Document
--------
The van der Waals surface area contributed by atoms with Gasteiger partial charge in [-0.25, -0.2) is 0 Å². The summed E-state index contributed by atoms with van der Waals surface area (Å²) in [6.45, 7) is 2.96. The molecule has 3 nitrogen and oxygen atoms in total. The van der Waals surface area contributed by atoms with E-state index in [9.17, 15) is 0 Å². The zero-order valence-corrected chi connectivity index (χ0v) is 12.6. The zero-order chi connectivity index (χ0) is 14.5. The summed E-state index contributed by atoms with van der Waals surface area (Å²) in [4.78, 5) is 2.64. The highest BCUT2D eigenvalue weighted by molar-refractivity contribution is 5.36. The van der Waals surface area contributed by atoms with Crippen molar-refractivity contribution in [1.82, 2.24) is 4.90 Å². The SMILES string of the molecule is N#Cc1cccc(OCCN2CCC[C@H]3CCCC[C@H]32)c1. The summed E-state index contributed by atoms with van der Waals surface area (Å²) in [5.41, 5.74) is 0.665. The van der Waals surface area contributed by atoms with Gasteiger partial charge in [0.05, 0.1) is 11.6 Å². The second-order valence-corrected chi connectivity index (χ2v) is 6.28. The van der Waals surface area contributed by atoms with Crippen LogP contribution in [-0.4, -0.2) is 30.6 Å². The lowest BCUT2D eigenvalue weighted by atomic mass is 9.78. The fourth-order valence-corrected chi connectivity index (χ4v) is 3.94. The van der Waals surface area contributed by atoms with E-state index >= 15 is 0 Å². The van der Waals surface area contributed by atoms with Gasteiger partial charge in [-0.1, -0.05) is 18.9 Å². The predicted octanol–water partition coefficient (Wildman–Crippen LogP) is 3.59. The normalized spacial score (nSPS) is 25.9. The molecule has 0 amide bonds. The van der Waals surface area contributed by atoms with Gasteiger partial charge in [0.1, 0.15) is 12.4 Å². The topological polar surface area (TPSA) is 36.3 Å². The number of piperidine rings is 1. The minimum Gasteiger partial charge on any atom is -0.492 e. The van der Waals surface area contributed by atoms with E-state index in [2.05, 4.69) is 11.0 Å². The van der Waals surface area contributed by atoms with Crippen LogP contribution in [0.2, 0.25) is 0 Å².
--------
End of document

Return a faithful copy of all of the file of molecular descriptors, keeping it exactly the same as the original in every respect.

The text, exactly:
The van der Waals surface area contributed by atoms with Gasteiger partial charge in [-0.25, -0.2) is 0 Å². The summed E-state index contributed by atoms with van der Waals surface area (Å²) in [6.45, 7) is 2.96. The molecule has 3 nitrogen and oxygen atoms in total. The van der Waals surface area contributed by atoms with E-state index in [9.17, 15) is 0 Å². The zero-order valence-corrected chi connectivity index (χ0v) is 12.6. The zero-order chi connectivity index (χ0) is 14.5. The summed E-state index contributed by atoms with van der Waals surface area (Å²) in [4.78, 5) is 2.64. The highest BCUT2D eigenvalue weighted by molar-refractivity contribution is 5.36. The van der Waals surface area contributed by atoms with Crippen molar-refractivity contribution in [1.82, 2.24) is 4.90 Å². The SMILES string of the molecule is N#Cc1cccc(OCCN2CCC[C@H]3CCCC[C@H]32)c1. The summed E-state index contributed by atoms with van der Waals surface area (Å²) in [5.41, 5.74) is 0.665. The van der Waals surface area contributed by atoms with Gasteiger partial charge in [0.05, 0.1) is 11.6 Å². The second-order valence-corrected chi connectivity index (χ2v) is 6.28. The van der Waals surface area contributed by atoms with Crippen LogP contribution in [-0.4, -0.2) is 30.6 Å². The lowest BCUT2D eigenvalue weighted by atomic mass is 9.78. The fourth-order valence-corrected chi connectivity index (χ4v) is 3.94. The van der Waals surface area contributed by atoms with E-state index >= 15 is 0 Å². The van der Waals surface area contributed by atoms with Gasteiger partial charge in [-0.1, -0.05) is 18.9 Å². The predicted octanol–water partition coefficient (Wildman–Crippen LogP) is 3.59. The normalized spacial score (nSPS) is 25.9. The molecule has 0 amide bonds. The van der Waals surface area contributed by atoms with Gasteiger partial charge in [0.1, 0.15) is 12.4 Å². The topological polar surface area (TPSA) is 36.3 Å². The number of piperidine rings is 1. The minimum Gasteiger partial charge on any atom is -0.492 e. The van der Waals surface area contributed by atoms with E-state index in [2.05, 4.69) is 11.0 Å². The van der Waals surface area contributed by atoms with Crippen LogP contribution in [0.2, 0.25) is 0 Å².